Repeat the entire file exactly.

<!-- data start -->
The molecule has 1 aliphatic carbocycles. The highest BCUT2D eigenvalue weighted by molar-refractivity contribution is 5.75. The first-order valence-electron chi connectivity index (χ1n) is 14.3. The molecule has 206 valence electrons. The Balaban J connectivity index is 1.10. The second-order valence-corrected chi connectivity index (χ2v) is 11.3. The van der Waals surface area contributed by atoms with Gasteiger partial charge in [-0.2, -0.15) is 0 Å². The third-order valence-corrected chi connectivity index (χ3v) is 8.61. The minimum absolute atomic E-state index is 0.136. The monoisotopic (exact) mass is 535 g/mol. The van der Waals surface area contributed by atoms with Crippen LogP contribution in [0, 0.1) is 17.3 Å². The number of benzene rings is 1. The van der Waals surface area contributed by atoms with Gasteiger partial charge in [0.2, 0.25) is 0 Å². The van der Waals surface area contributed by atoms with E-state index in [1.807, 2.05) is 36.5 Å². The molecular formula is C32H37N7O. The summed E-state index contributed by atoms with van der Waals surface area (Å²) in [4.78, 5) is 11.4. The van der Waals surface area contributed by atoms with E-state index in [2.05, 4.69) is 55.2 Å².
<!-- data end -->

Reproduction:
The molecule has 1 aliphatic carbocycles. The highest BCUT2D eigenvalue weighted by molar-refractivity contribution is 5.75. The first-order valence-electron chi connectivity index (χ1n) is 14.3. The molecule has 206 valence electrons. The Balaban J connectivity index is 1.10. The second-order valence-corrected chi connectivity index (χ2v) is 11.3. The van der Waals surface area contributed by atoms with Gasteiger partial charge in [-0.2, -0.15) is 0 Å². The third-order valence-corrected chi connectivity index (χ3v) is 8.61. The minimum absolute atomic E-state index is 0.136. The monoisotopic (exact) mass is 535 g/mol. The van der Waals surface area contributed by atoms with Crippen LogP contribution in [0, 0.1) is 17.3 Å². The number of benzene rings is 1. The van der Waals surface area contributed by atoms with Gasteiger partial charge in [0.2, 0.25) is 0 Å². The van der Waals surface area contributed by atoms with E-state index in [1.807, 2.05) is 36.5 Å². The molecular formula is C32H37N7O. The summed E-state index contributed by atoms with van der Waals surface area (Å²) in [4.78, 5) is 11.4. The van der Waals surface area contributed by atoms with E-state index in [2.05, 4.69) is 55.2 Å².